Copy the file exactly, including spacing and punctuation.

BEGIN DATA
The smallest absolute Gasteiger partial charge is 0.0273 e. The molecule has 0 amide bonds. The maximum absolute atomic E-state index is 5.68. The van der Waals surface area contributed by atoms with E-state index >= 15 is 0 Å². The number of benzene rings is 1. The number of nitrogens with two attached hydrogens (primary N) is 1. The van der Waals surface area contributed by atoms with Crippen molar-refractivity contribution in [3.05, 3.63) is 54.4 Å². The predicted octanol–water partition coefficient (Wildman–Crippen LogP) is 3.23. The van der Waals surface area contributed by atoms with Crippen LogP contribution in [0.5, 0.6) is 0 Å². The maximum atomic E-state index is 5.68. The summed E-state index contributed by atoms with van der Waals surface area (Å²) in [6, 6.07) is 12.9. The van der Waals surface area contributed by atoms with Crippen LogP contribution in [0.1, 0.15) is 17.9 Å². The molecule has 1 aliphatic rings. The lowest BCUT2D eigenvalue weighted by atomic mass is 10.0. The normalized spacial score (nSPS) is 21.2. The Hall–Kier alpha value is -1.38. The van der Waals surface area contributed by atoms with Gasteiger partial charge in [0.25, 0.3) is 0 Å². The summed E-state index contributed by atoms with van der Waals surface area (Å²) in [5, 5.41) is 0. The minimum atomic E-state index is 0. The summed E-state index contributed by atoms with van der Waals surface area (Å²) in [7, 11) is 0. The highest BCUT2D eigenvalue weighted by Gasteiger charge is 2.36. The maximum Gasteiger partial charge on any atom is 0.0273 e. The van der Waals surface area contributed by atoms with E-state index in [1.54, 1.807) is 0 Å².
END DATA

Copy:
The smallest absolute Gasteiger partial charge is 0.0273 e. The molecule has 0 amide bonds. The maximum absolute atomic E-state index is 5.68. The van der Waals surface area contributed by atoms with E-state index >= 15 is 0 Å². The number of benzene rings is 1. The number of nitrogens with two attached hydrogens (primary N) is 1. The van der Waals surface area contributed by atoms with Crippen molar-refractivity contribution in [3.05, 3.63) is 54.4 Å². The predicted octanol–water partition coefficient (Wildman–Crippen LogP) is 3.23. The van der Waals surface area contributed by atoms with Crippen LogP contribution in [0.5, 0.6) is 0 Å². The maximum atomic E-state index is 5.68. The summed E-state index contributed by atoms with van der Waals surface area (Å²) in [6, 6.07) is 12.9. The van der Waals surface area contributed by atoms with Crippen LogP contribution in [0.1, 0.15) is 17.9 Å². The molecule has 1 aliphatic rings. The lowest BCUT2D eigenvalue weighted by atomic mass is 10.0. The normalized spacial score (nSPS) is 21.2. The Hall–Kier alpha value is -1.38. The van der Waals surface area contributed by atoms with Gasteiger partial charge in [0.25, 0.3) is 0 Å². The summed E-state index contributed by atoms with van der Waals surface area (Å²) in [5, 5.41) is 0. The minimum atomic E-state index is 0. The summed E-state index contributed by atoms with van der Waals surface area (Å²) in [7, 11) is 0. The highest BCUT2D eigenvalue weighted by Gasteiger charge is 2.36. The maximum Gasteiger partial charge on any atom is 0.0273 e. The van der Waals surface area contributed by atoms with E-state index in [1.54, 1.807) is 0 Å².